North Korea’s return to six-party negotiations in Beijing has been accompanied by greater civility and seriousness than many expected. Further, the frequent and direct bilateral contacts that have taken place between the U.S. and North Korean delegations—a softening of the Bush administration’s earlier insistence that six-party talks be its only mode of dealing with Pyongyang—have been surprising and welcome.
However, in the absence of U.S. concessions—which should not occur unless North Korea takes several steps beyond the nuclear issue alone—it is doubtful that Pyongyang will agree to the deal being offered. Kim Jong Il and those who rule the DPRK with him need much more than electricity to rescue their country from its post-Cold War economic collapse and are thus nearly certain to demand a higher price than electricity for the one major asset they possess.
Anticipating an impasse, what should the United States and its partners do? As Donald Rumsfeld has argued, the right way of dealing with an unsolvable problem is to enlarge it—an approach we believe proper for dealing with the DPRK’s nuclear arsenal. Rather than barter over the price to be paid to a Stalinist regime that threatens the region and abuses its own people for weapons that it is treaty-bound not to have, we believe that the United States should pursue regime transformation in North Korea by also placing market and human rights reform “baskets” squarely on the negotiating table. If Pyongyang agrees, the United States can afford to be generous—not as appeasement but as a means of helping North Korea achieve structural and irreversible reform. If the regime says no, it will have unambiguously identified itself as the reason why negotiations have failed. And the United States, together with at least Japan, will have demonstrated a strong determination to deal with the root causes of the current crisis and the certain source of equivalent future ones.
Prospects for a “Helsinki approach” to North Korea have been enhanced by the recent issuance of an important Statement of Principles on U.S. policy toward North Korea recently signed by leaders of the Korean-American, Evangelical, Jewish and feminist movements. Co-signatories included leaders like Mark Palmer and Max Kampelman, who leveraged human rights issues into historic success in the Helsinki accords between the United States and the former Soviet Union. The statement sets out the following key proposals: First, it decries the use or threatened use of military action by the United States as a means of achieving progress in our dealings with Pyongyang. Next, it insists that such human rights issues as family unification and gulag monitoring be on the table in all negotiations with the regime, and ties U.S. economic assistance to the regime to measurable human rights progress. Finally, the statement proposes legislation, directed at China, that is modeled on the Jackson-Vanik law that tied U.S. trade relations with the Soviet Union to the right of emigration of Soviet Jews, as well as the anti-Apartheid legislation that compelled the South African government to end its unconscionable practices. (China’s manifestly unlawful roundups of North Korean refugees whom it returns to North Korea for imprisonment, torture and frequent execution is treated in the statement as conduct equivalent to the Soviet anti-refusenik persecutions and South African pro-apartheid policies.) The coalition is drafting a tough Scoop Jackson National Security and Freedom Act—a development likely to be understood by China’s shrewd and pragmatic leaders as, for the first time, compelling it to choose between its current heartless approach to North Korean refugees and good trade relations with the United States.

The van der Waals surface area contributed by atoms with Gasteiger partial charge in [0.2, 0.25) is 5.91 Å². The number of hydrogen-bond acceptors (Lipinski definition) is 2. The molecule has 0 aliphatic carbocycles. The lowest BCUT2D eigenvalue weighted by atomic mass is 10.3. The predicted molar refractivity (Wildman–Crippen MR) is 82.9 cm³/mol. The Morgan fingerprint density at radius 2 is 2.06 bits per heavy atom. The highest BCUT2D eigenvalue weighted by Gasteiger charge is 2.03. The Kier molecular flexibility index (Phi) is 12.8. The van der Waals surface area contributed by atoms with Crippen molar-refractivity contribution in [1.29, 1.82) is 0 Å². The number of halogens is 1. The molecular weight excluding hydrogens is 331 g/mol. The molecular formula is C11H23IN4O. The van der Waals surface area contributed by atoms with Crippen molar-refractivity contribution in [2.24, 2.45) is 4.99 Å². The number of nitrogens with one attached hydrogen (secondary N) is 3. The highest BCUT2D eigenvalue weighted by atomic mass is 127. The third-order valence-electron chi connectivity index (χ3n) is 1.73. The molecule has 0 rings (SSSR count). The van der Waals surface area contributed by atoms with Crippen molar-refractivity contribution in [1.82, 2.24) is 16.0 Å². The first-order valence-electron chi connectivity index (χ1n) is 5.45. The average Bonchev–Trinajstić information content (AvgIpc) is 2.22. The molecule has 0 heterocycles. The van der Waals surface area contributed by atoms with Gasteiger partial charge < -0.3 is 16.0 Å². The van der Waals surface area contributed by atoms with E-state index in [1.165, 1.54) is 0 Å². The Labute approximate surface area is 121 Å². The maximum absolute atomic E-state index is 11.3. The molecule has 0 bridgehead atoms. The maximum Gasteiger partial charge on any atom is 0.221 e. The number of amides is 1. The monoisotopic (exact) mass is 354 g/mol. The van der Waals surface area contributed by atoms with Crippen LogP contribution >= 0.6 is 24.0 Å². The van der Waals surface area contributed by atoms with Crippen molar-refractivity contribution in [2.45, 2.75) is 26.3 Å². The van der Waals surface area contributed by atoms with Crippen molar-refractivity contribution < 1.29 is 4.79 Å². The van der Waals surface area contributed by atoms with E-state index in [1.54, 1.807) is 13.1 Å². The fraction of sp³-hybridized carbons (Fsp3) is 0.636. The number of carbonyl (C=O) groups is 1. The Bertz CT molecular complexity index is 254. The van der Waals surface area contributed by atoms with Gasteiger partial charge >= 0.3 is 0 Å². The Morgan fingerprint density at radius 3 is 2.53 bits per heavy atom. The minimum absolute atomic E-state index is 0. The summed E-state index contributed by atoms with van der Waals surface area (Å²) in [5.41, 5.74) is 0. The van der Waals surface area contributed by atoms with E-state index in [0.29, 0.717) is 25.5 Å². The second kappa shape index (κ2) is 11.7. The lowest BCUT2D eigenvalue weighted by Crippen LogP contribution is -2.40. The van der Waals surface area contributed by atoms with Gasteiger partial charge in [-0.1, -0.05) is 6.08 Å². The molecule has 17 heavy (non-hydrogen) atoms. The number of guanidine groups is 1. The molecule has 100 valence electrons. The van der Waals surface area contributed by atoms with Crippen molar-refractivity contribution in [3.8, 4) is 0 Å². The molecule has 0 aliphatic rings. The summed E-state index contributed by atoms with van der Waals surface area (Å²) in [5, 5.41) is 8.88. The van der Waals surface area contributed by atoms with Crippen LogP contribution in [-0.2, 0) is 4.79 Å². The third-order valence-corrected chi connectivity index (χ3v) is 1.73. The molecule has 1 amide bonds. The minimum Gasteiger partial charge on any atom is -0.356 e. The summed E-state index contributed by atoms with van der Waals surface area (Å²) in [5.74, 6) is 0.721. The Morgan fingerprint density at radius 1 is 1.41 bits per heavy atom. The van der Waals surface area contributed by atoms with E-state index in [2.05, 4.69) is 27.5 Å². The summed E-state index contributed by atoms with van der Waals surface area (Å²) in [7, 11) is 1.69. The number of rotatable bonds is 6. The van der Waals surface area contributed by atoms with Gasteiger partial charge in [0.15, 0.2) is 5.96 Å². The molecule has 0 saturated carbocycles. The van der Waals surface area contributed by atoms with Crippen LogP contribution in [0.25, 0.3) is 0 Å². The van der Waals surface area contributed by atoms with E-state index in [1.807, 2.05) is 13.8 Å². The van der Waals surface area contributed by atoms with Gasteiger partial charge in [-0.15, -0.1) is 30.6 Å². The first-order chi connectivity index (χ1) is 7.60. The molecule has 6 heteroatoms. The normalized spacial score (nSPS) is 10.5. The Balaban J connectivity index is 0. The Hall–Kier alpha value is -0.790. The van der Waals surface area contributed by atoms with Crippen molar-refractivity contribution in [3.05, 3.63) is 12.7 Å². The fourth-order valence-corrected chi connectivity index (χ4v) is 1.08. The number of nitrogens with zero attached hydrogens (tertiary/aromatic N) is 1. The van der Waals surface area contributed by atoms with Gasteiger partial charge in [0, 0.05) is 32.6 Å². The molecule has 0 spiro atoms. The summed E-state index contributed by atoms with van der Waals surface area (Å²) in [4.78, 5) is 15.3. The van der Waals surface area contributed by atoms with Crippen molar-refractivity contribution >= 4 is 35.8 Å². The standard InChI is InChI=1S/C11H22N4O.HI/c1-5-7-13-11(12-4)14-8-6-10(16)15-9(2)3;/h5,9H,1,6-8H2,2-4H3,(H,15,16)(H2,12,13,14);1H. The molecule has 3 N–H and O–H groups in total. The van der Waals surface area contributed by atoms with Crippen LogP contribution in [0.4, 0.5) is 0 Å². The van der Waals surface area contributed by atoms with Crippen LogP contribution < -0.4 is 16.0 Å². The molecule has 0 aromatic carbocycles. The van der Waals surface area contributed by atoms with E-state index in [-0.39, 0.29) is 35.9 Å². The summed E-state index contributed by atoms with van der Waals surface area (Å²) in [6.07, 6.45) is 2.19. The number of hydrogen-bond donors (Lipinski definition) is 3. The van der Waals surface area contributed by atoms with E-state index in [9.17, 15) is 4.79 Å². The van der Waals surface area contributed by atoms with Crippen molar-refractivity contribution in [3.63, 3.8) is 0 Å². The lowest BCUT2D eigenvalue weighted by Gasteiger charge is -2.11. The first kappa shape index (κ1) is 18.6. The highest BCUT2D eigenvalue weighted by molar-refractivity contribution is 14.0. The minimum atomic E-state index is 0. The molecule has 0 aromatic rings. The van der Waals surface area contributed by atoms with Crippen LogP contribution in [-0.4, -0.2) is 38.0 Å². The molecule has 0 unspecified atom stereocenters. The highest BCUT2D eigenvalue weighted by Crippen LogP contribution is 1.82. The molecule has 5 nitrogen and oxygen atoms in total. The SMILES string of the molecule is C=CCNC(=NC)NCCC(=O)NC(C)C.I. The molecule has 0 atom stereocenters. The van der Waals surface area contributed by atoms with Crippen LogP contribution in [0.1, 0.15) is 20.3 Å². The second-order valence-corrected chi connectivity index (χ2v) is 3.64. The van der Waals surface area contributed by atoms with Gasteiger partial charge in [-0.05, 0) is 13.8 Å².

Without market-based policies like those pursued in Vietnam and by China itself, North Korea, which spends 30 percent of its GDP on its military, will face economic catastrophe again—even if it gets South Korean electricity in a near-term deal. At that point, having firmly established the precedent that threatening behavior and illicit weapons result in subsidies, the regime will surely create another crisis to extort the world community yet again. Given its economic weakness, it will fail to see or to have any other choice.
And as for human rights, how to deal with a Stalinist regime that has killed millions of its own people and continues to lock up hundreds of thousands in a horrible gulag? Governments of this type are not inherently trustworthy; if they lack the decency to protect their own weak and destitute, and engage in torture and brutality on a massive scale, their word is virtually worthless. Verification measures can help, but are unlikely to uncover everything.
The specific manner in which human rights and economic reform should be pursued in negotiations is open to debate. Flexibility is appropriate; patience is necessary; fundamental change may not be immediate. At the same time, some steps are clearly in order. Most significantly, the immediate and prominently announced appointment of a special envoy for North Korean human rights—as mandated by the North Korea Human Rights Act passed by Congress last year—is called for.
In the end, without placing human rights and economic reform firmly on the agenda, we do a disservice to our own national values, to the brave people of North Korea who have suffered under its regime for so long—and to any realistic hopes of definitively denuclearizing the world’s last Stalinist state.